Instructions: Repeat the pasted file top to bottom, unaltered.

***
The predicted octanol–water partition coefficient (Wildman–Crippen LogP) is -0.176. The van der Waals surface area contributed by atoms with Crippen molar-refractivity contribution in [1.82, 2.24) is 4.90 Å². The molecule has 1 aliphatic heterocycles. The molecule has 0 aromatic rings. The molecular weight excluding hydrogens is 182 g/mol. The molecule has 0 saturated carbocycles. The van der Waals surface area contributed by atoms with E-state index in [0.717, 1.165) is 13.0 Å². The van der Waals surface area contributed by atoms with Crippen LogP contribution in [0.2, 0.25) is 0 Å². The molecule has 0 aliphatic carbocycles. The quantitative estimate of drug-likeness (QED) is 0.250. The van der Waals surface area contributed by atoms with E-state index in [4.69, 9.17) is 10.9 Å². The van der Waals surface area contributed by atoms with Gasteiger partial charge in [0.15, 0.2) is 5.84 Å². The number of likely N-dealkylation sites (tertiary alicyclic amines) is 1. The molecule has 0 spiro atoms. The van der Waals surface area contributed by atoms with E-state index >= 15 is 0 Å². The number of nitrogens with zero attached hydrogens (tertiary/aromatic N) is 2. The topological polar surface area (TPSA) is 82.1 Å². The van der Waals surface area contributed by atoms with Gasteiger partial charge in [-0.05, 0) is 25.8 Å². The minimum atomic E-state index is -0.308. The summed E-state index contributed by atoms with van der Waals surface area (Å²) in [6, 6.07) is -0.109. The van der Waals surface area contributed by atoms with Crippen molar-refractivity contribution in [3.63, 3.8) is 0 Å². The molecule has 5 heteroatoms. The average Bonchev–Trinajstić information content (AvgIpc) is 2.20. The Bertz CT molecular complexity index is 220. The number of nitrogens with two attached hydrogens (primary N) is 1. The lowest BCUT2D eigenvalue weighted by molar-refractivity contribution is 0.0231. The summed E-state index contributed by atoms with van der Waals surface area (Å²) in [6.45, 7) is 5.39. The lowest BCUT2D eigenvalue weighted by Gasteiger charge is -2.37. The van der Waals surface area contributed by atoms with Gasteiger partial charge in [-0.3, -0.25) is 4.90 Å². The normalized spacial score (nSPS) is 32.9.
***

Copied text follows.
The predicted octanol–water partition coefficient (Wildman–Crippen LogP) is -0.176. The van der Waals surface area contributed by atoms with Crippen molar-refractivity contribution in [1.82, 2.24) is 4.90 Å². The molecule has 1 aliphatic heterocycles. The molecule has 0 aromatic rings. The molecular weight excluding hydrogens is 182 g/mol. The molecule has 0 saturated carbocycles. The van der Waals surface area contributed by atoms with E-state index in [0.717, 1.165) is 13.0 Å². The van der Waals surface area contributed by atoms with Crippen LogP contribution in [0.2, 0.25) is 0 Å². The molecule has 0 aliphatic carbocycles. The quantitative estimate of drug-likeness (QED) is 0.250. The van der Waals surface area contributed by atoms with E-state index in [4.69, 9.17) is 10.9 Å². The van der Waals surface area contributed by atoms with Gasteiger partial charge in [0.15, 0.2) is 5.84 Å². The number of likely N-dealkylation sites (tertiary alicyclic amines) is 1. The molecule has 0 spiro atoms. The van der Waals surface area contributed by atoms with E-state index >= 15 is 0 Å². The number of nitrogens with zero attached hydrogens (tertiary/aromatic N) is 2. The topological polar surface area (TPSA) is 82.1 Å². The van der Waals surface area contributed by atoms with Gasteiger partial charge in [-0.05, 0) is 25.8 Å². The minimum atomic E-state index is -0.308. The summed E-state index contributed by atoms with van der Waals surface area (Å²) in [6, 6.07) is -0.109. The van der Waals surface area contributed by atoms with Crippen molar-refractivity contribution in [3.63, 3.8) is 0 Å². The molecule has 5 heteroatoms. The average Bonchev–Trinajstić information content (AvgIpc) is 2.20. The Bertz CT molecular complexity index is 220. The number of nitrogens with two attached hydrogens (primary N) is 1. The lowest BCUT2D eigenvalue weighted by molar-refractivity contribution is 0.0231. The summed E-state index contributed by atoms with van der Waals surface area (Å²) in [6.45, 7) is 5.39. The lowest BCUT2D eigenvalue weighted by Gasteiger charge is -2.37. The van der Waals surface area contributed by atoms with Gasteiger partial charge in [-0.3, -0.25) is 4.90 Å². The normalized spacial score (nSPS) is 32.9.